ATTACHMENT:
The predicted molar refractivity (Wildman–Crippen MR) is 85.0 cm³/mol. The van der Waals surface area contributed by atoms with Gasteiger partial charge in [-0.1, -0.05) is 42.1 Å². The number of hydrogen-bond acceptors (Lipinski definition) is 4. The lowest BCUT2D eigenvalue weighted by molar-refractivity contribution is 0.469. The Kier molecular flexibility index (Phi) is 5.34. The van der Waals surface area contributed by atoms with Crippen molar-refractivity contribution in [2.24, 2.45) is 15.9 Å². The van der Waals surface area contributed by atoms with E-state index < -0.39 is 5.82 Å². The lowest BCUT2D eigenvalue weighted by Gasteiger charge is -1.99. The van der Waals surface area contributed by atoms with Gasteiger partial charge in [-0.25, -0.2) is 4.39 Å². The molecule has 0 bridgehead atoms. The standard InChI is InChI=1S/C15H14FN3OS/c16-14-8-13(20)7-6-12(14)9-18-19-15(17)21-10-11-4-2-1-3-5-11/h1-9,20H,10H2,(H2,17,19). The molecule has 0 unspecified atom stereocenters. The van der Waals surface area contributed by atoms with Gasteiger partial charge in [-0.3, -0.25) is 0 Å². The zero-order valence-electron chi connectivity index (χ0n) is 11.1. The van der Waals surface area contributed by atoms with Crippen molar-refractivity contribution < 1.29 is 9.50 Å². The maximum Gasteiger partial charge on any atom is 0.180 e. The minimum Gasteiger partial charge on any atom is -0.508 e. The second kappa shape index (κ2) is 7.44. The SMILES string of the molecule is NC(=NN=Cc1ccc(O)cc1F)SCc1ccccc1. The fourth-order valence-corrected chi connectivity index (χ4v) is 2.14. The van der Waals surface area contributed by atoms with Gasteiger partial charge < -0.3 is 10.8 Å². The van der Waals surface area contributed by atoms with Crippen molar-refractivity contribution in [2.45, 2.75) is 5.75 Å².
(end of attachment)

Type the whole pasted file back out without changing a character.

The predicted molar refractivity (Wildman–Crippen MR) is 85.0 cm³/mol. The van der Waals surface area contributed by atoms with Gasteiger partial charge in [-0.1, -0.05) is 42.1 Å². The number of hydrogen-bond acceptors (Lipinski definition) is 4. The lowest BCUT2D eigenvalue weighted by molar-refractivity contribution is 0.469. The Kier molecular flexibility index (Phi) is 5.34. The van der Waals surface area contributed by atoms with Crippen molar-refractivity contribution in [2.24, 2.45) is 15.9 Å². The van der Waals surface area contributed by atoms with E-state index < -0.39 is 5.82 Å². The lowest BCUT2D eigenvalue weighted by Gasteiger charge is -1.99. The van der Waals surface area contributed by atoms with Gasteiger partial charge in [-0.25, -0.2) is 4.39 Å². The molecule has 0 bridgehead atoms. The standard InChI is InChI=1S/C15H14FN3OS/c16-14-8-13(20)7-6-12(14)9-18-19-15(17)21-10-11-4-2-1-3-5-11/h1-9,20H,10H2,(H2,17,19). The molecule has 0 unspecified atom stereocenters. The van der Waals surface area contributed by atoms with Gasteiger partial charge in [-0.3, -0.25) is 0 Å². The zero-order valence-electron chi connectivity index (χ0n) is 11.1. The van der Waals surface area contributed by atoms with Crippen molar-refractivity contribution < 1.29 is 9.50 Å². The maximum Gasteiger partial charge on any atom is 0.180 e. The minimum Gasteiger partial charge on any atom is -0.508 e. The second kappa shape index (κ2) is 7.44. The SMILES string of the molecule is NC(=NN=Cc1ccc(O)cc1F)SCc1ccccc1. The fourth-order valence-corrected chi connectivity index (χ4v) is 2.14. The van der Waals surface area contributed by atoms with Gasteiger partial charge < -0.3 is 10.8 Å². The van der Waals surface area contributed by atoms with Crippen molar-refractivity contribution in [2.45, 2.75) is 5.75 Å².